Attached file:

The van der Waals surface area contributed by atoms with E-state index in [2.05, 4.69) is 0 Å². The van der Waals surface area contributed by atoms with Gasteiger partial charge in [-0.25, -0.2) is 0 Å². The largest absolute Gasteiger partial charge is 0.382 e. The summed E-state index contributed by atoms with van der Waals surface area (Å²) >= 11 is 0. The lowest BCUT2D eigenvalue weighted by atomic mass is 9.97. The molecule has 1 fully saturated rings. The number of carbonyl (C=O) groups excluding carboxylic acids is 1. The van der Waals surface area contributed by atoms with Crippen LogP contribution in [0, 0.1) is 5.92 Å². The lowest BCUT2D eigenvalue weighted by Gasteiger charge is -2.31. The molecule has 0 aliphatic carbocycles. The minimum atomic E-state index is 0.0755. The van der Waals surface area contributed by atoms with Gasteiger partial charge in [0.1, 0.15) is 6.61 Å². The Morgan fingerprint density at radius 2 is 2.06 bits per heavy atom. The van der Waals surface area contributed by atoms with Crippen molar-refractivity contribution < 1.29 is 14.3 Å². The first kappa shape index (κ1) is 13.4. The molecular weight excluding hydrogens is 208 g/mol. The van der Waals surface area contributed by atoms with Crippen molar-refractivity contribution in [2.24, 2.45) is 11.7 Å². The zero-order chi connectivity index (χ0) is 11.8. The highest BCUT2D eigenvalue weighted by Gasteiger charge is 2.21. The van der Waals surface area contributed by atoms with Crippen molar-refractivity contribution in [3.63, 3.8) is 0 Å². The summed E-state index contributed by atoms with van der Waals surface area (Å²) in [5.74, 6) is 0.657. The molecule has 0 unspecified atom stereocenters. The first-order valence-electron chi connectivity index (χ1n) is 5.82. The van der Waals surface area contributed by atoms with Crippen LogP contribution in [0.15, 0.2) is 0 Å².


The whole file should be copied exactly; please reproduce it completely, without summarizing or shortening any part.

The van der Waals surface area contributed by atoms with E-state index in [2.05, 4.69) is 0 Å². The van der Waals surface area contributed by atoms with Gasteiger partial charge in [-0.25, -0.2) is 0 Å². The largest absolute Gasteiger partial charge is 0.382 e. The summed E-state index contributed by atoms with van der Waals surface area (Å²) >= 11 is 0. The lowest BCUT2D eigenvalue weighted by atomic mass is 9.97. The molecule has 1 fully saturated rings. The number of carbonyl (C=O) groups excluding carboxylic acids is 1. The van der Waals surface area contributed by atoms with Crippen LogP contribution in [0, 0.1) is 5.92 Å². The lowest BCUT2D eigenvalue weighted by Gasteiger charge is -2.31. The molecule has 0 aliphatic carbocycles. The minimum atomic E-state index is 0.0755. The van der Waals surface area contributed by atoms with Gasteiger partial charge in [0.1, 0.15) is 6.61 Å². The Morgan fingerprint density at radius 2 is 2.06 bits per heavy atom. The van der Waals surface area contributed by atoms with Crippen molar-refractivity contribution < 1.29 is 14.3 Å². The first kappa shape index (κ1) is 13.4. The molecular weight excluding hydrogens is 208 g/mol. The van der Waals surface area contributed by atoms with Crippen molar-refractivity contribution in [2.24, 2.45) is 11.7 Å². The zero-order chi connectivity index (χ0) is 11.8. The highest BCUT2D eigenvalue weighted by Gasteiger charge is 2.21. The van der Waals surface area contributed by atoms with Crippen molar-refractivity contribution in [3.63, 3.8) is 0 Å². The summed E-state index contributed by atoms with van der Waals surface area (Å²) in [5.74, 6) is 0.657. The molecule has 0 unspecified atom stereocenters. The first-order valence-electron chi connectivity index (χ1n) is 5.82. The van der Waals surface area contributed by atoms with Crippen LogP contribution in [0.15, 0.2) is 0 Å².